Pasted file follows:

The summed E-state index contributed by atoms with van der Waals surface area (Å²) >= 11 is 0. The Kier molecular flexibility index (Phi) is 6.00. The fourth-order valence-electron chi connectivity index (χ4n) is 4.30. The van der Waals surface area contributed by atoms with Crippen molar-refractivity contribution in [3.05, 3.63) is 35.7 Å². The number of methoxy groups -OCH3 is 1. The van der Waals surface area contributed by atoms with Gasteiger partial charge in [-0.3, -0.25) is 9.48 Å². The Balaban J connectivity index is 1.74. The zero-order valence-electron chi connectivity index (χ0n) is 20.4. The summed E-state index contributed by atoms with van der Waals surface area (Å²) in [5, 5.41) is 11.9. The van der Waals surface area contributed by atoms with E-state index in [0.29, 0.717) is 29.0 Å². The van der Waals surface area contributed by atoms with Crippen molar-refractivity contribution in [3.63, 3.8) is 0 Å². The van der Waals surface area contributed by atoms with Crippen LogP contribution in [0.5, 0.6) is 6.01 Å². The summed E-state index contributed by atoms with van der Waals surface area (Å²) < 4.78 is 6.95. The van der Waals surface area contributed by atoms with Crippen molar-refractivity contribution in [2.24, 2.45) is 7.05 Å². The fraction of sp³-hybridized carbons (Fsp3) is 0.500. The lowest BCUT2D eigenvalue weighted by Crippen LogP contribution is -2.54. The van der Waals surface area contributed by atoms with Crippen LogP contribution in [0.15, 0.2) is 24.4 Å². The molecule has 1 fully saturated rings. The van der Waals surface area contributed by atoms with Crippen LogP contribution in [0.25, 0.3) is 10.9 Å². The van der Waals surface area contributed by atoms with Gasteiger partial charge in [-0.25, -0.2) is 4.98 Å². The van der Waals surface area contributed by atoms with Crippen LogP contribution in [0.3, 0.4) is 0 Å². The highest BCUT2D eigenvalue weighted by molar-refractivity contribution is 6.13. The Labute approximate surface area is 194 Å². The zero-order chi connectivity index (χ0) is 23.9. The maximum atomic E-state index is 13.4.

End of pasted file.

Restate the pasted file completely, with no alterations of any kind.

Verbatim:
The summed E-state index contributed by atoms with van der Waals surface area (Å²) >= 11 is 0. The Kier molecular flexibility index (Phi) is 6.00. The fourth-order valence-electron chi connectivity index (χ4n) is 4.30. The van der Waals surface area contributed by atoms with Crippen molar-refractivity contribution in [3.05, 3.63) is 35.7 Å². The number of methoxy groups -OCH3 is 1. The van der Waals surface area contributed by atoms with Gasteiger partial charge in [-0.3, -0.25) is 9.48 Å². The Balaban J connectivity index is 1.74. The zero-order valence-electron chi connectivity index (χ0n) is 20.4. The summed E-state index contributed by atoms with van der Waals surface area (Å²) in [5, 5.41) is 11.9. The van der Waals surface area contributed by atoms with E-state index in [0.29, 0.717) is 29.0 Å². The van der Waals surface area contributed by atoms with Crippen molar-refractivity contribution in [3.63, 3.8) is 0 Å². The van der Waals surface area contributed by atoms with Crippen LogP contribution in [0.5, 0.6) is 6.01 Å². The summed E-state index contributed by atoms with van der Waals surface area (Å²) < 4.78 is 6.95. The van der Waals surface area contributed by atoms with Crippen molar-refractivity contribution in [2.24, 2.45) is 7.05 Å². The fraction of sp³-hybridized carbons (Fsp3) is 0.500. The lowest BCUT2D eigenvalue weighted by Crippen LogP contribution is -2.54. The van der Waals surface area contributed by atoms with Crippen LogP contribution in [0.15, 0.2) is 24.4 Å². The molecule has 1 fully saturated rings. The van der Waals surface area contributed by atoms with Crippen LogP contribution in [0.25, 0.3) is 10.9 Å². The van der Waals surface area contributed by atoms with Gasteiger partial charge in [-0.25, -0.2) is 4.98 Å². The van der Waals surface area contributed by atoms with Crippen LogP contribution in [0.3, 0.4) is 0 Å². The highest BCUT2D eigenvalue weighted by molar-refractivity contribution is 6.13. The Labute approximate surface area is 194 Å². The zero-order chi connectivity index (χ0) is 23.9. The maximum atomic E-state index is 13.4.